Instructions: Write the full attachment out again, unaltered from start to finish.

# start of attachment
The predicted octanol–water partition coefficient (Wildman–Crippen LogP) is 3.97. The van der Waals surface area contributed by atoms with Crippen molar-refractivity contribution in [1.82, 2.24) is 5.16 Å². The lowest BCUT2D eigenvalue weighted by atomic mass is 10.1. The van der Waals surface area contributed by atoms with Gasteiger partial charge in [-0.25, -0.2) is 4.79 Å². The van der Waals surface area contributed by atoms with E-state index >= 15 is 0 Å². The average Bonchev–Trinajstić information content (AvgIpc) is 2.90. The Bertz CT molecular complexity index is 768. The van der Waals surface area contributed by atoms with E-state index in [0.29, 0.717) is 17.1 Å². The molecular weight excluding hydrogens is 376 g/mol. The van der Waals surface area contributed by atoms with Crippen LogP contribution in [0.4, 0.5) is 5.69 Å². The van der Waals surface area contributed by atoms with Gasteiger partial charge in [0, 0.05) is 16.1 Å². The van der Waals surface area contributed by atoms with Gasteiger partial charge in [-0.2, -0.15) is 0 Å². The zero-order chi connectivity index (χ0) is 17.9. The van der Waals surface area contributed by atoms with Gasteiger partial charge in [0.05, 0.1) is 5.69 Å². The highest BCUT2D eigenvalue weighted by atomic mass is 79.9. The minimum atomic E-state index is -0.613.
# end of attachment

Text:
The predicted octanol–water partition coefficient (Wildman–Crippen LogP) is 3.97. The van der Waals surface area contributed by atoms with Crippen molar-refractivity contribution in [1.82, 2.24) is 5.16 Å². The lowest BCUT2D eigenvalue weighted by atomic mass is 10.1. The van der Waals surface area contributed by atoms with Gasteiger partial charge in [-0.25, -0.2) is 4.79 Å². The van der Waals surface area contributed by atoms with E-state index >= 15 is 0 Å². The average Bonchev–Trinajstić information content (AvgIpc) is 2.90. The Bertz CT molecular complexity index is 768. The van der Waals surface area contributed by atoms with E-state index in [0.29, 0.717) is 17.1 Å². The molecular weight excluding hydrogens is 376 g/mol. The van der Waals surface area contributed by atoms with Crippen LogP contribution in [0.4, 0.5) is 5.69 Å². The van der Waals surface area contributed by atoms with Gasteiger partial charge in [0, 0.05) is 16.1 Å². The van der Waals surface area contributed by atoms with Gasteiger partial charge in [-0.2, -0.15) is 0 Å². The zero-order chi connectivity index (χ0) is 17.9. The van der Waals surface area contributed by atoms with Gasteiger partial charge in [0.05, 0.1) is 5.69 Å². The highest BCUT2D eigenvalue weighted by atomic mass is 79.9. The minimum atomic E-state index is -0.613.